In “The Namesake” by Jhumpa Lahiri there is a scene where Gogol’s father frets that he forgot the camera. He is walking with Gogol. “Try to remember it always, ” he said once Gogol had reached him, leading him slowly back across the breakwater, to where his mother and Sonia stood waiting. “Remember that you and I made this journey together to a place where there was nowhere left to go.”
It’s been five months since my mother passed away. I spend a lot of time trying to remember. I started to write in her final weeks for just that reason. I was afraid in my grief that I would let the memories slip away. My sister would often reminisce about our childhood and say Remember when? and I didn’t recall the event or had only a vague recollection. Sometimes it was the memory of being told of the event. Sometimes it was the story being retold time and again. At first I worried I might have early dementia or maybe I fried too many brain cells in my teenage years. I came to realize that being the youngest I was often too young for some of my sister’s memories to be imprinted on my brain. I also began to realize that I had my own memories and experiences. Some of these events and memories are catalogued in the hundreds of photos I have. Others are forever in my heart and mind.I grew up in the time before selfies. I suffered the generation before digital photography. I existed in the time of fretting over forgetting the camera. One needed first a camera. Then the film had to be fresh. It was necessary to send a complete roll out for processing and the eternal wait for the envelope to arrive in the mail. Color film was a novelty. In short, photography was time consuming and expensive. Best to be saved for that special occasion.
My mother had boxes of photos. I have been going through them and finding tokens of those special occasions. My mother holding me with my family sitting on the couch before my baptism. My graduation from kindergarten. My first communion, confirmation, graduation from 8th grade and high school. My nursing degree ceremony. The story of my life in pictures. My mother has her arm around me in a maternal pose. In my pictures, those of the digital age it is I who has an arm around my mother, in a protective manner. I cherish the pictures as they jog my memory and bring my mother alive again.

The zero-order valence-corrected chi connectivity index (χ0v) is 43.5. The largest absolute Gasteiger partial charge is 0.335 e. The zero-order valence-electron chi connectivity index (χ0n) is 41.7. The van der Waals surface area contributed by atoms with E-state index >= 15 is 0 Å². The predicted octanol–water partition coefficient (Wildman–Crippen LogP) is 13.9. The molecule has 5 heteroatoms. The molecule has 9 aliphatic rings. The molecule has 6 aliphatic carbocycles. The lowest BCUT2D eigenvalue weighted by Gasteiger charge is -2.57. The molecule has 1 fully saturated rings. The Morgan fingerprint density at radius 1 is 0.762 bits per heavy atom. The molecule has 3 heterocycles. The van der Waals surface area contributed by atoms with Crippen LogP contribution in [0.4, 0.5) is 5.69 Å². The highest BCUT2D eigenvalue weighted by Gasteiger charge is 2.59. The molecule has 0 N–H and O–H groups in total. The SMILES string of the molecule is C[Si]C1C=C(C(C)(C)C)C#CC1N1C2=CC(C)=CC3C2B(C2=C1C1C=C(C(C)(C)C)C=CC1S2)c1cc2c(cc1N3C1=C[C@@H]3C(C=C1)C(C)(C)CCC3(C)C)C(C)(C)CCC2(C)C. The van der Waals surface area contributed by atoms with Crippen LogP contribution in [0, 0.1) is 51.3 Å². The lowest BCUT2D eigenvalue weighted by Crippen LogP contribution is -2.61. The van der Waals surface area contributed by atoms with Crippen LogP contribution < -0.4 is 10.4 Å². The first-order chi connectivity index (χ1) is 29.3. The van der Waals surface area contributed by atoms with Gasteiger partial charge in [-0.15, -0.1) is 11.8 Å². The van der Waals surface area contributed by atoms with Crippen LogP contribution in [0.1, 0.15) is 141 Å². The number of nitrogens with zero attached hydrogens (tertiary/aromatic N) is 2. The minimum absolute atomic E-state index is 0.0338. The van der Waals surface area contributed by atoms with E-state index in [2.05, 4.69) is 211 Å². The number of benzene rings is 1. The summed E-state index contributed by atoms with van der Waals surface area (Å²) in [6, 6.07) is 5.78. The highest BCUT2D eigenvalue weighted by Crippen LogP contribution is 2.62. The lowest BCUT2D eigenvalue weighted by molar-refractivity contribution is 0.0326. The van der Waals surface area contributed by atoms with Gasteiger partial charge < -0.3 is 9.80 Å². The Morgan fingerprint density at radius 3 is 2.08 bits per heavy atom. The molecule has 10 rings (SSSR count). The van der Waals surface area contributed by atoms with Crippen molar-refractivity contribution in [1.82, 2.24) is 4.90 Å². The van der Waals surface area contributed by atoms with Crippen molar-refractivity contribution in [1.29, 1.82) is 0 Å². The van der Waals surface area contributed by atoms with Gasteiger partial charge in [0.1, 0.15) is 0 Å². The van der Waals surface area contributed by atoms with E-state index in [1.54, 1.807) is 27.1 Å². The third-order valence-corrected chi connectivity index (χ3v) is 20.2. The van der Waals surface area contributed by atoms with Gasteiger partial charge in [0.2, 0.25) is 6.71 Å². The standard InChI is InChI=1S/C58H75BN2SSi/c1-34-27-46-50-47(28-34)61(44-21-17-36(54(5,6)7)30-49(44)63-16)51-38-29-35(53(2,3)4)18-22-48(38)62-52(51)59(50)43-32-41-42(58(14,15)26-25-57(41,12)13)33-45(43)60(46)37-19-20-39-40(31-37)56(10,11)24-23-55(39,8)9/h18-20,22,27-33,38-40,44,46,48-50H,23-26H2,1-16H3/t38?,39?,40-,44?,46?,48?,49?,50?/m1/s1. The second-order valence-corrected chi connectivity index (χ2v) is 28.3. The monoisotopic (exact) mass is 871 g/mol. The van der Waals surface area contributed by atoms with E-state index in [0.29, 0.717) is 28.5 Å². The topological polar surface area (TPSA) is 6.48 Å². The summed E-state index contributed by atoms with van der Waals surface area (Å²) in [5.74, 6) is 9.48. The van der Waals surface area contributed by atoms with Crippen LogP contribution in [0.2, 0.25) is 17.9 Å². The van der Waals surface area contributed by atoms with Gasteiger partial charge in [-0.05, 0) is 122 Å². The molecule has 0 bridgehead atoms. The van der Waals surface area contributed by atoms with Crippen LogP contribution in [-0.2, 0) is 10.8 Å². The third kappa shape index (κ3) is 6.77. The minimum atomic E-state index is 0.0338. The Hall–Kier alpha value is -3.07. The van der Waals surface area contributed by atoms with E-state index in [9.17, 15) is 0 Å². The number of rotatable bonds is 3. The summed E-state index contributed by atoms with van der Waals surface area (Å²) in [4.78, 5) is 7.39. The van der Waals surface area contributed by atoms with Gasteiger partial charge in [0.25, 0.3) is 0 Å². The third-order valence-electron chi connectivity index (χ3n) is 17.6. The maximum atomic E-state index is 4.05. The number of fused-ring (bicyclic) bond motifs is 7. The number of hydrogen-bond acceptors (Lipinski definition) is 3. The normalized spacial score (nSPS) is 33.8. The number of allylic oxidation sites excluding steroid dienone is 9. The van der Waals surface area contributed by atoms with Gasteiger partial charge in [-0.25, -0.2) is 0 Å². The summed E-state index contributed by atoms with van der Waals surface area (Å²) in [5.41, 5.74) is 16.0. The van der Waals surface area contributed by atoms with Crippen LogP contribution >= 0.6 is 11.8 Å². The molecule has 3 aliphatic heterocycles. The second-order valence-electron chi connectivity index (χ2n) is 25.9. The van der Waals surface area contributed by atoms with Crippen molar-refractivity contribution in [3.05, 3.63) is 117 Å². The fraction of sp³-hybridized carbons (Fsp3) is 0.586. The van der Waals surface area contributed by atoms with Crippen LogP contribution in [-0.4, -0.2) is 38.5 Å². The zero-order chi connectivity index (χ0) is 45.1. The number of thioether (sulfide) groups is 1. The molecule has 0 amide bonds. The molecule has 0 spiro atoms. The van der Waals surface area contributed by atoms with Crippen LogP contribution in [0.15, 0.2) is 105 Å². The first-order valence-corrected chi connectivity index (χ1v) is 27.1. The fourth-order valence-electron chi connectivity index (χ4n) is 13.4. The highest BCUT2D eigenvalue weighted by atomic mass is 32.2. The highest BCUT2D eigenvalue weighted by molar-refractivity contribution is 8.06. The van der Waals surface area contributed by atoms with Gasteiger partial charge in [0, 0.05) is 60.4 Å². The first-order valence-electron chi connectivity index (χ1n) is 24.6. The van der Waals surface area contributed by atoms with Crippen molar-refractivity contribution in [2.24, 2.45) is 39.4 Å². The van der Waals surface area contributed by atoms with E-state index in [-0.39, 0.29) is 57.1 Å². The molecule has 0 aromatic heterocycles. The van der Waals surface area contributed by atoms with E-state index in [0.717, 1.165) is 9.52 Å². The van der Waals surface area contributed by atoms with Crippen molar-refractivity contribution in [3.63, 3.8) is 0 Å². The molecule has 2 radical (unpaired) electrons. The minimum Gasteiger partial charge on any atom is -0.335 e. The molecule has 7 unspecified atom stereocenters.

I wonder about the memories that aren’t in the box. I think about the times I must remember. I think about the journey where there was nowhere left to go. I wonder what it’s all about, this journey called life. I try to find solace in knowing my mother was okay with the journey’s end. I, like a child, want to scream, I don’t want it to end. So I listen to Krista Tippett talk about spirituality and the meaning of life. I read Einstein and Stephen Hawkings and wonder if there is a mathematical formula that can tell me the theory of everything or at least tell me that there is no true dimension of time and therefore no past and no future but only now and we are all part of the here and now and that there is only space/time. I want to know that the universe is ever expanding. I want to be both a particle and a wave. I want to travel at the speed of light. I want to know if two trains are passing each other with me in one and my mother’s spirit in the other, will she still see me as her child when I wave. I think about my own mortality and that of others that I love. I think the afterlife. Where do we go? What do we become? I remember telling my mother I didn’t want her to die and she said everything will be all right but it’s still not all right.
Sometimes I sit quietly and remind myself of another Indian character, Simit Patel. In The Best Exotic Marigold Hotel he quotes John Lennon. Everything will be all right in the end. If it’s not all right, it is not yet the end.